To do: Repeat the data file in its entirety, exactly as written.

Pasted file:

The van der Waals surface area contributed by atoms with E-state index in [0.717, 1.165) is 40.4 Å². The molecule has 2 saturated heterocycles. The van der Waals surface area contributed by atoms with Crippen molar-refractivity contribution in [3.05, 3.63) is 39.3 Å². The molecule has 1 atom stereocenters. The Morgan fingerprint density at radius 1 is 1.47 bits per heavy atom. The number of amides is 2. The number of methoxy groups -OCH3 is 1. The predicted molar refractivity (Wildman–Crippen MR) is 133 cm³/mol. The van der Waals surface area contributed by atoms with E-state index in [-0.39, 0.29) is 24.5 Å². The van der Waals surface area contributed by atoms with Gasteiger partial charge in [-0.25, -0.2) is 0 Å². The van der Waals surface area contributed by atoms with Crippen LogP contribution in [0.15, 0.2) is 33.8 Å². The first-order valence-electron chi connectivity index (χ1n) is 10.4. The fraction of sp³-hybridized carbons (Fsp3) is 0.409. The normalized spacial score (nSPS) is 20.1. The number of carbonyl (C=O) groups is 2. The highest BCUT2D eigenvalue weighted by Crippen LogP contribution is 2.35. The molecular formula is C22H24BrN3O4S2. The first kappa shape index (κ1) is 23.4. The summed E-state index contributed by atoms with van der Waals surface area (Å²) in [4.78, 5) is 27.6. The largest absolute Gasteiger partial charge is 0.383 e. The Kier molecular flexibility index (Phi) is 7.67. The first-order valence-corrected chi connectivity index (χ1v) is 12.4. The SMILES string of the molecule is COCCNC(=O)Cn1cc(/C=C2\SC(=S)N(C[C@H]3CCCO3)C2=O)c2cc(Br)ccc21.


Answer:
The van der Waals surface area contributed by atoms with E-state index in [0.717, 1.165) is 40.4 Å². The molecule has 2 saturated heterocycles. The van der Waals surface area contributed by atoms with Crippen molar-refractivity contribution in [3.05, 3.63) is 39.3 Å². The molecule has 1 atom stereocenters. The Morgan fingerprint density at radius 1 is 1.47 bits per heavy atom. The number of amides is 2. The number of methoxy groups -OCH3 is 1. The predicted molar refractivity (Wildman–Crippen MR) is 133 cm³/mol. The van der Waals surface area contributed by atoms with E-state index in [-0.39, 0.29) is 24.5 Å². The van der Waals surface area contributed by atoms with Gasteiger partial charge in [-0.25, -0.2) is 0 Å². The van der Waals surface area contributed by atoms with Crippen LogP contribution in [0.15, 0.2) is 33.8 Å². The first-order valence-electron chi connectivity index (χ1n) is 10.4. The fraction of sp³-hybridized carbons (Fsp3) is 0.409. The normalized spacial score (nSPS) is 20.1. The number of carbonyl (C=O) groups is 2. The highest BCUT2D eigenvalue weighted by Crippen LogP contribution is 2.35. The molecular formula is C22H24BrN3O4S2. The first kappa shape index (κ1) is 23.4. The summed E-state index contributed by atoms with van der Waals surface area (Å²) in [4.78, 5) is 27.6. The largest absolute Gasteiger partial charge is 0.383 e. The Kier molecular flexibility index (Phi) is 7.67. The first-order valence-corrected chi connectivity index (χ1v) is 12.4. The SMILES string of the molecule is COCCNC(=O)Cn1cc(/C=C2\SC(=S)N(C[C@H]3CCCO3)C2=O)c2cc(Br)ccc21.